2. Make sure the motor bearings are properly greased. Some compressors have external lubrication points which makes re-greasing easy. Otherwise, be sure to check the grease zerks (fittings) on the rear and front of the motor.
3. If you have any filtration in your compressed air system, valve off the compressors before starting and then slowly open the valve to the system. This will prevent the filter from being blasted with high velocity air—which can cause damage to the filter elements and can also cause contaminants to enter the compressed air stream. To prevent this from happening in the future, consider installing an air main charging valve.
4. If you have equipment that has been offline for an extended period of time (6-8 months), the airend will need to be primed with oil. This is typically done by removing the inlet valve and pouring oil directly into the airend. Check your service manual and consult the compressor manufacturer for specifics on the type and amount of oil to use. Don’t forget that during periods of shut down it is good practice to run the unit once a week for a least 30 minutes. This will help prevent corrosion—in particular on the airend and in the fluid separator tank.
5. For variable speed drive compressors that have been sitting for more than 12 months, they will need to have their capacitors re-formed before start-up to prevent severe damage to the electrical panel. Contact the manufacturer for help.
17 Dec 2014
December 2, 2014 by kaeserusa
When putting together a compressed air system, temptation is all around you. You want the best system, but having the best doesn’t mean grabbing whatever looks good. Build a system that meets your needs not your wants. Focusing on your system’s needs and avoiding these seven deadly sins will keep you from needing to confess when your utility bill arrives.
- Lust— Don’t lust after a variable frequency drive compressor. Many utilities offer rebates for a VFD, but they are not always the best solution. Sellers often make blanket claims of huge savings, but if your compressor will run fully loaded more than 75% of the time, savings are very limited. Keep in mind that they are more expensive and have drive losses which need to be considered. If you have an application where the load varies between 40-80% of compressor capacity, then a VFD makes sense. Do the math before you buy one to make sure your system will benefit from using this technology.
- Gluttony— Don’t be a glutton with your air treatment. Dry air sounds great, but there is such a thing as overkill. And overkill is expensive. This is especially true for larger, industrial compressed air systems supplying multiple processes. Take a hard look at your system and determine what level of filtration and dew point each segment needs. If you need a desiccant dryer for only part of your process, then size it for that part only. You’ll not only save by buying smaller capacity equipment, but also on pressure drop, air loss, and energy.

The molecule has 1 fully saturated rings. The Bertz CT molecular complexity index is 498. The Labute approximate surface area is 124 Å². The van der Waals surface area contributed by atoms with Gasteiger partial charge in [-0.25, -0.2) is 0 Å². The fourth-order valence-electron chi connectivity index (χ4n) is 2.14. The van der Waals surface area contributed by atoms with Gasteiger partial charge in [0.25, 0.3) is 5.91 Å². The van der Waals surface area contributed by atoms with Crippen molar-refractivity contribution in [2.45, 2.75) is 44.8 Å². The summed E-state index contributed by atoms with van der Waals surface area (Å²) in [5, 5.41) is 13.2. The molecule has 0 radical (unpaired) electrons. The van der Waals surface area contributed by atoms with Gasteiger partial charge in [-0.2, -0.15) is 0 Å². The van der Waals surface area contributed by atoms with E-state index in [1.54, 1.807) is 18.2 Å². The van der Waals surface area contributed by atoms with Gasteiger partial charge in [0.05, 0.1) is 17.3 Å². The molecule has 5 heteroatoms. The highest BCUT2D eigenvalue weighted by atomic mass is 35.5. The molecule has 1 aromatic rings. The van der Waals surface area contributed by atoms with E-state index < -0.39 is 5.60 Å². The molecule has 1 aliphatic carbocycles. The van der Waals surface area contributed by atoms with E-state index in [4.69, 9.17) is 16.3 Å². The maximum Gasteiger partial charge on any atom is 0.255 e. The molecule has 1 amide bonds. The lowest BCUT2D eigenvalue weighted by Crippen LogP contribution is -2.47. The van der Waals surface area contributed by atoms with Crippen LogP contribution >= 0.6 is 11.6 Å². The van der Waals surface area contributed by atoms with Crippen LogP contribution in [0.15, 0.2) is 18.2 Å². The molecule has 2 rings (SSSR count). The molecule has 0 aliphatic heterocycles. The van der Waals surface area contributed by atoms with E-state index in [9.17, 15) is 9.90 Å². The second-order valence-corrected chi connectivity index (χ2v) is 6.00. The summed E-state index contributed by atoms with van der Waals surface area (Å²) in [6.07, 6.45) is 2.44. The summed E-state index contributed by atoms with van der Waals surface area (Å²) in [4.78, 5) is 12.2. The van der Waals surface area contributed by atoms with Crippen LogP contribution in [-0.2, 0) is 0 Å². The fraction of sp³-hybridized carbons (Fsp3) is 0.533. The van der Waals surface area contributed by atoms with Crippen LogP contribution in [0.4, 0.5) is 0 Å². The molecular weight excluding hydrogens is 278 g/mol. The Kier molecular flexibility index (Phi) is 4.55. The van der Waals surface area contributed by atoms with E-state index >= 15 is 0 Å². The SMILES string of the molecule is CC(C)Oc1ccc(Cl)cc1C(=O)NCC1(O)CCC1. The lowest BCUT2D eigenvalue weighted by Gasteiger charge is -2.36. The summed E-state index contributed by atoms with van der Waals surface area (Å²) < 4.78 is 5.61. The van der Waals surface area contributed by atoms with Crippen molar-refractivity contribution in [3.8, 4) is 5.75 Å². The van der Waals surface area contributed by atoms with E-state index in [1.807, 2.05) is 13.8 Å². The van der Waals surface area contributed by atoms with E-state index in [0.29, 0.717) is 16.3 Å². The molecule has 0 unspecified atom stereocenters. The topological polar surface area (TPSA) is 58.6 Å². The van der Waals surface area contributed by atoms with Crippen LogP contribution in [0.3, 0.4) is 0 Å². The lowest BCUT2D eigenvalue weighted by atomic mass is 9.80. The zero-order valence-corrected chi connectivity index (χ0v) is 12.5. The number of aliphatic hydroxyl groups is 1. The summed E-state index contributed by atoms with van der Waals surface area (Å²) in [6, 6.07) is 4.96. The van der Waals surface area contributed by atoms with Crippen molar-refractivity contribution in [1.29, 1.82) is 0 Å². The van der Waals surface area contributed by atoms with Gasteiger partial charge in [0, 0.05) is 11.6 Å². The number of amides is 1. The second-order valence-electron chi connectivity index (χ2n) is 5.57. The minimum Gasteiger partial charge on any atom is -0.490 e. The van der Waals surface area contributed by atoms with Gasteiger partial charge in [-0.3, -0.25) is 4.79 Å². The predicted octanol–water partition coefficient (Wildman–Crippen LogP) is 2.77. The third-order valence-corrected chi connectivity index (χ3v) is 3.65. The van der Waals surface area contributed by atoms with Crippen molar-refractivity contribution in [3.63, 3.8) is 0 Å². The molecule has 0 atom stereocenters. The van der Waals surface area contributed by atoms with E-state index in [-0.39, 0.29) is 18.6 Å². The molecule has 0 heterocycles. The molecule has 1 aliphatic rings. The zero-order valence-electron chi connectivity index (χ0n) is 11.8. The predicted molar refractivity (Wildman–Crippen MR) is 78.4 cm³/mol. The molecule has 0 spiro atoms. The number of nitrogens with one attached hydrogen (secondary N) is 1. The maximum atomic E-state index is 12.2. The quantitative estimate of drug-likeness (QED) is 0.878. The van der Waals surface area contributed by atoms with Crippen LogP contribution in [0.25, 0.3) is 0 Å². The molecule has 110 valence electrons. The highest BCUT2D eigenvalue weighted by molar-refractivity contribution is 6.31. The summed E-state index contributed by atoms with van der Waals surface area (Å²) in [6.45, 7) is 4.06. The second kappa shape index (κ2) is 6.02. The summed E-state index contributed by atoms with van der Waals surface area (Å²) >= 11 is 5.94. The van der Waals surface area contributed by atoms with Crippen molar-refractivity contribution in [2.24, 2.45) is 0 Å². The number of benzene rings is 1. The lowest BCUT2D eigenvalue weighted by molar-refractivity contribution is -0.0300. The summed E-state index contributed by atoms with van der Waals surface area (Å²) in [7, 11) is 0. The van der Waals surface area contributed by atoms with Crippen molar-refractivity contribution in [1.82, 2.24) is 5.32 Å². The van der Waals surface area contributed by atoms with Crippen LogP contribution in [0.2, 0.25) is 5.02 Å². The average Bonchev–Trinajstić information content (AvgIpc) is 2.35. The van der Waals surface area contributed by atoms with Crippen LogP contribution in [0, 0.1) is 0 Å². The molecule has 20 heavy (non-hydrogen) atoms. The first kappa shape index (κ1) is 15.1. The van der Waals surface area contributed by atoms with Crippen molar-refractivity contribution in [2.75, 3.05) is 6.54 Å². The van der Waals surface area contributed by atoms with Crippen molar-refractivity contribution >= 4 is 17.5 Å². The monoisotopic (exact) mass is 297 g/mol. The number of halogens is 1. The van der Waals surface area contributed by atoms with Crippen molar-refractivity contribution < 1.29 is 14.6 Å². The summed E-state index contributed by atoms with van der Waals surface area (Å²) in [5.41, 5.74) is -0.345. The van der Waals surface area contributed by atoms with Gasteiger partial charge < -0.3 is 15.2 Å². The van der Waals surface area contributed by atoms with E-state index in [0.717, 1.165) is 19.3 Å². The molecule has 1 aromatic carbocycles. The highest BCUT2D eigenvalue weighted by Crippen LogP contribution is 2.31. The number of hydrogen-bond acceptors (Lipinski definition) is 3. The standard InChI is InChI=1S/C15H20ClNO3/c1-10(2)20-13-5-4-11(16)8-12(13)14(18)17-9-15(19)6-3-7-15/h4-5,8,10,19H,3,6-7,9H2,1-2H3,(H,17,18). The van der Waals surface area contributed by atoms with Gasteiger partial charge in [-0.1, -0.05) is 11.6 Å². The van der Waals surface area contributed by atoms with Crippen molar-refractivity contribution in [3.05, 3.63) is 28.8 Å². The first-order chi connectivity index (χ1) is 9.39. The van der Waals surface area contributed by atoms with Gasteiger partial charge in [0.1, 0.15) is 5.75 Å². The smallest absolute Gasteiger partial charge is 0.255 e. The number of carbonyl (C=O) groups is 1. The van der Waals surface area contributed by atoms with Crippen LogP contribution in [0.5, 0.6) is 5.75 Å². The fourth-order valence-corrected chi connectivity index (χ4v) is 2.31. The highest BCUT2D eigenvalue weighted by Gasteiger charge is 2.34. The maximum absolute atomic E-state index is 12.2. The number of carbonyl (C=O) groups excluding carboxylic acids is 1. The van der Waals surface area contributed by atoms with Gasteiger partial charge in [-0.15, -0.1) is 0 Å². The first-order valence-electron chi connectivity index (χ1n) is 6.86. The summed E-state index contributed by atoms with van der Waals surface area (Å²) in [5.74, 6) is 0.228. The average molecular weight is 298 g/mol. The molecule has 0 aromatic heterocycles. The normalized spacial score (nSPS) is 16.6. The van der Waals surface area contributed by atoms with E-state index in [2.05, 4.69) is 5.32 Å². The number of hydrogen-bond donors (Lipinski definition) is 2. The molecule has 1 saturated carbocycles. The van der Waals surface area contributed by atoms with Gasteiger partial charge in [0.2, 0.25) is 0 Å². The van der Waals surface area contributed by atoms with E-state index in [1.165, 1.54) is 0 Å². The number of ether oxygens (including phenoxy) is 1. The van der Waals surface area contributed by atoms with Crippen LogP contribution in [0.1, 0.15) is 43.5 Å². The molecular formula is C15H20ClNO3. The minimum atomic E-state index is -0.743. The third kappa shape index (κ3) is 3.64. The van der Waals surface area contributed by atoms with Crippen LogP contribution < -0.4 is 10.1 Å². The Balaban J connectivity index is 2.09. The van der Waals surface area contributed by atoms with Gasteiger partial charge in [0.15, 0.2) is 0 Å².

- Greed— don’t be greedy for air by oversizing your system. Bigger is not always better. Oversizing means you are paying for more energy than you need to. In some cases, if the compressor is too large for the demand, it may not come up to temperature, causing excess condensate. The machine will cycle on and off, which puts unnecessary wear and tear on the motor, valves, and seals. Figure out the amount of air you need for your system and select a compressor that will meet it. And, if you determine your load varies widely, consider using a VFD.
- Sloth— Don’t be lazy attending to leaks. Leaks occur and reoccur and need to be continually monitored and repaired. The US Department of Energy estimates that as much as half of all compressed air is wasted, with an average of 25% lost to leaks. I’ve seen annual leak losses range from $3,000 for smaller systems and up to $600,000 for larger ones. Check for leaks and repair them once you find them. You’ll be putting money back on your bottom line every time you do.
- Wrath— Beware the wrath of poorly controlled compressors. If you notice pressure spikes, disruptions in your air supply, or compressors cycling on and off, that means the compressors need to be controlled with a master system controller. A master controller monitors system demand and selects the right combination of units to meet it in the most efficient way possible. Don’t leave them to their own devices. Keep them under control.
- Envy— Don’t be envious of other plants with the newest technology simply because it is new. Choose what is best for your application. Some installations are using the latest in remote monitoring and taking advantage of cloud-based solutions. Good for them. Don’t let the latest and greatest distract you from your system’s needs. Stay focused on what is right for your installation.
- Pride— Don’t be so proud of your system that you fail to monitor its changing needs. You’ve worked hard to put together an efficient system and in the process you’ve saved a lot of money in energy costs. Don’t rest on your laurels. A good way to stay on top of your system is by doing an annual compressed air audit. This will help you see trends and react to any changes that might be happening in your demand profile.
01 Oct 2014
New Kaeser Secotec TF Refrigerated Air Dryers
Kaeser Compressors, Inc. is proud to announce their latest advancement in air treatment technology. The Secotec TF models push the boundaries of compressed air refrigerated dryer performance further than ever before thanks to a game-changing thermal storage system. Compared to previous designs, these models are more efficient, have lower pressure drop, and a reduced footprint.